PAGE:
Arlington, VA – Construction spending reached a record level of $1.309 trillion in May as monthly increases in residential and public investment outweighed a decline in private nonresidential outlays, according to an analysis of new government data by the Associated General Contractors of America. Association officials warned, however, that continued labor shortages and rising materials costs threaten future growth in demand.
Construction spending in May increased 0.4 % from the rate in April and 4.5 % from the May 2017 rate to $1.309 trillion at a seasonally adjusted annual rate. For the month, public construction spending rose 0.7 %, private residential spending increased 0.8 %, and private nonresidential construction spending slipped 0.3 %. On a year-over-year basis, public construction spending climbed 4.7 %, private residential spending grew 6.6 %, and private nonresidential construction spending edged up 1.8 percent.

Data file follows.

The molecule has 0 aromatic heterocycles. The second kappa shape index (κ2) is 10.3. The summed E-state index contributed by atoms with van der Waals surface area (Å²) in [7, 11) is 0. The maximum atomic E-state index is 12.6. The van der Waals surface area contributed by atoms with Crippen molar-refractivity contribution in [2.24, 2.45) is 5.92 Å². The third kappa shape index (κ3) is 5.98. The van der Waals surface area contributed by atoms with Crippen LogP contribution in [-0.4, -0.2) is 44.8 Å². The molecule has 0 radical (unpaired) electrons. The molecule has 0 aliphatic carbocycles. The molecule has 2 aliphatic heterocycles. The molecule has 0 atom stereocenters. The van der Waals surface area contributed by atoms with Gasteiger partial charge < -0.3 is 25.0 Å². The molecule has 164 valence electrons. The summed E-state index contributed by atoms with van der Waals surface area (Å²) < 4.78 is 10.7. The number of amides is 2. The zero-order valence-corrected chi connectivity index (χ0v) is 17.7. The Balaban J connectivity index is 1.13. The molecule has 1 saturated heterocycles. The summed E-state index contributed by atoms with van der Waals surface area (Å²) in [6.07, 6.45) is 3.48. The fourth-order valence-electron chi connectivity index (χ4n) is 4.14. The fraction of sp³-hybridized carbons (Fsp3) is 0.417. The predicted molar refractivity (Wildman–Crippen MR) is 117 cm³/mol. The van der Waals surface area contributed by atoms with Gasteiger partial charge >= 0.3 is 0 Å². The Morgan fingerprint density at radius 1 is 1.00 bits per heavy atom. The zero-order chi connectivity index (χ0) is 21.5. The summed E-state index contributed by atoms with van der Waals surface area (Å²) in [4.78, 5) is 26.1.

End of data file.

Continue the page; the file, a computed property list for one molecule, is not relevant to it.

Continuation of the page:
Among public infrastructure spending categories, highway and street construction increased 5.8 % from May 2017 to May 2018; transportation construction (airports, transit, public rail and ports) rose 9.1 %; sewage and waste disposal construction climbed 5.6 %; water supply, 9.4 %; and conservation and development, 8.5 %. The largest public building construction type—educational construction—inched up 0.4 % over the year.
Association officials noted that rapidly rising materials costs, due in part to new and anticipated tariffs, are likely to make some projects unaffordable. In addition, acute shortages of qualified labor may result in project delays, Stephen E. Sandherr, the association’s chief executive officer, cautioned. He urged Congress to pass a new Perkins Act that increases funding for career and technical education and for the Trump Administration to avoid a damaging trade war.